Reserve Growth Overrated?
At the urging of a petroleum engineer at the PeakOil.com board, I took a look at the Attanasi & Root approach to predicting reserve growth. I grabbed the oil field data from the journal below and OCR'd into something I could analyze (raw data here).
"Attanasi, E.D., and Root, D.H., 1994, The enigma of oil and gas field growth: American Association of Petroleum Geologists Bulletin, v. 78, no. 3, p. 321-332."
If I plot the raw data as a scatter plot which shows only fractional increases per year since the year of discovery it looks like the chart below. Note that this plot does not visualize the "multiplier" approach which A&R choose to do; IMO they do this rather unwisely, because it accentuates bad early estimates. The "fractional" approach provides an accepted statistical way to look at this kind of data which avoids amplifying regions with poor statistics.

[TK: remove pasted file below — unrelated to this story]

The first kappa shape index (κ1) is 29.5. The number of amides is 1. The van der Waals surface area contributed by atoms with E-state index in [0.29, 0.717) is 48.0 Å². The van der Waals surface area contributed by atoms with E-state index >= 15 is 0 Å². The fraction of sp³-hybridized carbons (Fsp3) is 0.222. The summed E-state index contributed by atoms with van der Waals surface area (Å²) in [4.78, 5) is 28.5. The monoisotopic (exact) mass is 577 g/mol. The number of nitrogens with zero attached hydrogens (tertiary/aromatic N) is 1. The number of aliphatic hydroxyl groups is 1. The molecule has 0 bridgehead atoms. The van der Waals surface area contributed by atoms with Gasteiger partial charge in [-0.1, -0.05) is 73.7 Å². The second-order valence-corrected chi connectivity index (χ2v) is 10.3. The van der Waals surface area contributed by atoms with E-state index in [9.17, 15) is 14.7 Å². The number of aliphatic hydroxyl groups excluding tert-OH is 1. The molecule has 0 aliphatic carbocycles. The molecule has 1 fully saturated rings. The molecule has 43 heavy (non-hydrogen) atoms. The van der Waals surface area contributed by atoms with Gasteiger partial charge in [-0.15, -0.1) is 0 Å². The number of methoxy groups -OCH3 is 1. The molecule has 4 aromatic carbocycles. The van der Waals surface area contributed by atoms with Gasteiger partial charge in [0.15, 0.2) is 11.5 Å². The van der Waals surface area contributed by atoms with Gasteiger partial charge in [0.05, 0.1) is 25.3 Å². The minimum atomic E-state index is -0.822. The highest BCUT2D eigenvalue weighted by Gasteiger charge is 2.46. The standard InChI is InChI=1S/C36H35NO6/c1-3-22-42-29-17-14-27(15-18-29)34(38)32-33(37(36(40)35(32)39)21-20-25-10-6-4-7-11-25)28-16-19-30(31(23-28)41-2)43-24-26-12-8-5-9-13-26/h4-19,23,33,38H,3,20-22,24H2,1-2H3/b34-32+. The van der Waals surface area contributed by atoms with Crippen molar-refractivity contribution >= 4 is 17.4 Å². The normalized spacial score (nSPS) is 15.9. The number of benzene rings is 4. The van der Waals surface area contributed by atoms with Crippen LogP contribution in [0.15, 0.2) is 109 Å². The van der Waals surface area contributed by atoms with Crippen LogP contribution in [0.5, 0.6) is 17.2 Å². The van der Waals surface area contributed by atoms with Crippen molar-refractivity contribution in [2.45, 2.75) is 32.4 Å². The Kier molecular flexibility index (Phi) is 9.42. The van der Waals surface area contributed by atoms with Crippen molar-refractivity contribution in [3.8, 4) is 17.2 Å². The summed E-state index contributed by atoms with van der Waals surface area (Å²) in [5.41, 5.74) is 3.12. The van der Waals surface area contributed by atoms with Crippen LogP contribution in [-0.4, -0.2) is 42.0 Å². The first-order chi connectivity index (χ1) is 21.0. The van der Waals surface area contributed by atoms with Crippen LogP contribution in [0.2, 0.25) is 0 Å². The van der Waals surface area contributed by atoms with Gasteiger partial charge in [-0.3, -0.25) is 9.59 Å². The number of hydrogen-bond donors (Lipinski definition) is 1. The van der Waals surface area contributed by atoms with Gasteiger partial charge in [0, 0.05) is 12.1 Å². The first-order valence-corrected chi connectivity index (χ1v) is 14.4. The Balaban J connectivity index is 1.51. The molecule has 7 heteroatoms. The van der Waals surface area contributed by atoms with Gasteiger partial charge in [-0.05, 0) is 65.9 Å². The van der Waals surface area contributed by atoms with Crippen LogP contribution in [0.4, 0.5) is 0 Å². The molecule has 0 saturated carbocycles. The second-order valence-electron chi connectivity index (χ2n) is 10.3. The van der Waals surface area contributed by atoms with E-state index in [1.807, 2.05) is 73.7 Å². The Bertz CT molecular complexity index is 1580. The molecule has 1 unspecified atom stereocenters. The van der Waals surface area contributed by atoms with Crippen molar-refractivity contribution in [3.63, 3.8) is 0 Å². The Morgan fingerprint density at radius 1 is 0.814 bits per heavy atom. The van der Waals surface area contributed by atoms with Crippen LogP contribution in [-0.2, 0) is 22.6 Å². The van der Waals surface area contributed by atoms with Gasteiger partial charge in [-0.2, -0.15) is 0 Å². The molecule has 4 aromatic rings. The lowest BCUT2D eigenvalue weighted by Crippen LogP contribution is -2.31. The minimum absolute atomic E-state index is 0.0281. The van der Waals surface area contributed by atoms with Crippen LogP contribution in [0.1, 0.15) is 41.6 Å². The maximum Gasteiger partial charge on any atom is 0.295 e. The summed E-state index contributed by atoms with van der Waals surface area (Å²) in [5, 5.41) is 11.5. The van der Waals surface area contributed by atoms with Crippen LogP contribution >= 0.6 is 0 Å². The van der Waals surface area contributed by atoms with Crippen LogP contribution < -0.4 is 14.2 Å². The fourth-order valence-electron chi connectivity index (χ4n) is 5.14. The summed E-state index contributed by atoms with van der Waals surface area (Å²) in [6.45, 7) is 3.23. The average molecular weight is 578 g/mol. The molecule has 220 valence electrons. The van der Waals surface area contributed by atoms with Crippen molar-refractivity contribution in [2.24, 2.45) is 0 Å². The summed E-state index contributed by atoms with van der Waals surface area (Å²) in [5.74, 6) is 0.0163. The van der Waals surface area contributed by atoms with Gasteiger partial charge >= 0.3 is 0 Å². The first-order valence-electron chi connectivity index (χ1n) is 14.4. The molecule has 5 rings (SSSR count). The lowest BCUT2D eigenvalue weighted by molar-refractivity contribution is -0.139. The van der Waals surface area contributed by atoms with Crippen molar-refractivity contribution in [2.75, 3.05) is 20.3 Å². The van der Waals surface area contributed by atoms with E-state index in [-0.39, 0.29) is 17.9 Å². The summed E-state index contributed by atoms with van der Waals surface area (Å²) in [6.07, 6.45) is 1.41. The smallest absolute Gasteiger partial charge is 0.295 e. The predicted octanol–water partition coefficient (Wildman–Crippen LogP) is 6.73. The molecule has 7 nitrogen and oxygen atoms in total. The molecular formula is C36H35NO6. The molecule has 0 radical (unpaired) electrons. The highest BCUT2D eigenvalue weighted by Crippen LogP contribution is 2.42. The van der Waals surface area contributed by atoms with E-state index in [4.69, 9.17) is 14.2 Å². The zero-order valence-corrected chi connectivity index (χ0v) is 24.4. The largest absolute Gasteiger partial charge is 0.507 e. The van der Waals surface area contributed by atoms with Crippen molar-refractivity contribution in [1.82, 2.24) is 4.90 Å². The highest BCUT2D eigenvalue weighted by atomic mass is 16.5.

I also put in a 20-point moving average filter to guide the eye (not weighted by size of field). Notice that in the sweet spot right in the middle of the chart, where we get the best statistics, the "reserve growth" fluctuates around 1% per year. You can see some growth for fields for fields older than ~80 years, but those have have worse sampling statistics than the rest. The latest data also exhibits poor sampling statistics.
Basically this approach demonstrates how you extrapolate assumed stationary data correctly.
Now, I ask the question how 1% reserve growth of mature fields will effectively compensate the 5% to 20% depletion rate per year routinely estimated for many fields?